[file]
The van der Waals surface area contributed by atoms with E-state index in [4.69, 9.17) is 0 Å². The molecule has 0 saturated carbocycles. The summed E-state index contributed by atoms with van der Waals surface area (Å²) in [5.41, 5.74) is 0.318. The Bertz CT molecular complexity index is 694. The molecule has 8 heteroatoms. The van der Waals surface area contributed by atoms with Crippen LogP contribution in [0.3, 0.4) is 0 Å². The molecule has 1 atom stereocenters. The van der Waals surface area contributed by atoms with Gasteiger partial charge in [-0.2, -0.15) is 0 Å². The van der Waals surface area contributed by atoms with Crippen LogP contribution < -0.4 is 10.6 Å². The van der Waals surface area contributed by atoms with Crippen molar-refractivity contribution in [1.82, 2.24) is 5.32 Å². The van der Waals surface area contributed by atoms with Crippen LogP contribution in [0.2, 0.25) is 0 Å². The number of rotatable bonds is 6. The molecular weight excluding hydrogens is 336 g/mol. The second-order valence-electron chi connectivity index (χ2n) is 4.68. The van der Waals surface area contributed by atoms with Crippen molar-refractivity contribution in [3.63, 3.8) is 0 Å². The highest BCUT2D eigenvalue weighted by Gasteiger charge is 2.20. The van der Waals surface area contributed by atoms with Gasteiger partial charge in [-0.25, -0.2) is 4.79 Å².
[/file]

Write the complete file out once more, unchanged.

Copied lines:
The van der Waals surface area contributed by atoms with E-state index in [4.69, 9.17) is 0 Å². The molecule has 0 saturated carbocycles. The summed E-state index contributed by atoms with van der Waals surface area (Å²) in [5.41, 5.74) is 0.318. The Bertz CT molecular complexity index is 694. The molecule has 8 heteroatoms. The van der Waals surface area contributed by atoms with Crippen LogP contribution in [0.3, 0.4) is 0 Å². The molecule has 1 atom stereocenters. The van der Waals surface area contributed by atoms with Gasteiger partial charge in [-0.2, -0.15) is 0 Å². The van der Waals surface area contributed by atoms with Crippen LogP contribution < -0.4 is 10.6 Å². The van der Waals surface area contributed by atoms with Crippen molar-refractivity contribution in [1.82, 2.24) is 5.32 Å². The van der Waals surface area contributed by atoms with Crippen LogP contribution in [0.2, 0.25) is 0 Å². The number of rotatable bonds is 6. The molecular weight excluding hydrogens is 336 g/mol. The second-order valence-electron chi connectivity index (χ2n) is 4.68. The van der Waals surface area contributed by atoms with Crippen molar-refractivity contribution in [3.63, 3.8) is 0 Å². The highest BCUT2D eigenvalue weighted by Gasteiger charge is 2.20. The van der Waals surface area contributed by atoms with Gasteiger partial charge in [-0.25, -0.2) is 4.79 Å².